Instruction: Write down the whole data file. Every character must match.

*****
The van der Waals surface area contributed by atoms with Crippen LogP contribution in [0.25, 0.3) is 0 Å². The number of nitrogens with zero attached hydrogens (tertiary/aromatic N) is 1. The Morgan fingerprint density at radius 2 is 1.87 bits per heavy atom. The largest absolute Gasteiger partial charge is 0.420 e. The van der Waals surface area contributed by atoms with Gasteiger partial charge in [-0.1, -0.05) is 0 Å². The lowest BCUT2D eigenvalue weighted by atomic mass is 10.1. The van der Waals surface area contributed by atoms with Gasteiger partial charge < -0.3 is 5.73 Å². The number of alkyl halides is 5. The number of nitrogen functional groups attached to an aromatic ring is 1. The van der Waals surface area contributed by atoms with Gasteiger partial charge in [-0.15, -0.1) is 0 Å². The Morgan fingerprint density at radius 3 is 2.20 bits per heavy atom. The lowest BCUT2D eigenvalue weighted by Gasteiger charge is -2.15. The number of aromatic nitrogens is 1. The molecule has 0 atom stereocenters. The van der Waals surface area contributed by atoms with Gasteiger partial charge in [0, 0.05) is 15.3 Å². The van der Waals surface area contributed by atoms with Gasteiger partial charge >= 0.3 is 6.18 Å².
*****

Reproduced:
The van der Waals surface area contributed by atoms with Crippen LogP contribution in [0.25, 0.3) is 0 Å². The number of nitrogens with zero attached hydrogens (tertiary/aromatic N) is 1. The Morgan fingerprint density at radius 2 is 1.87 bits per heavy atom. The largest absolute Gasteiger partial charge is 0.420 e. The van der Waals surface area contributed by atoms with Gasteiger partial charge in [-0.1, -0.05) is 0 Å². The lowest BCUT2D eigenvalue weighted by atomic mass is 10.1. The van der Waals surface area contributed by atoms with Gasteiger partial charge < -0.3 is 5.73 Å². The number of alkyl halides is 5. The number of nitrogen functional groups attached to an aromatic ring is 1. The van der Waals surface area contributed by atoms with Gasteiger partial charge in [-0.15, -0.1) is 0 Å². The Morgan fingerprint density at radius 3 is 2.20 bits per heavy atom. The lowest BCUT2D eigenvalue weighted by Gasteiger charge is -2.15. The number of aromatic nitrogens is 1. The molecule has 0 atom stereocenters. The van der Waals surface area contributed by atoms with Gasteiger partial charge in [0, 0.05) is 15.3 Å². The van der Waals surface area contributed by atoms with Gasteiger partial charge >= 0.3 is 6.18 Å².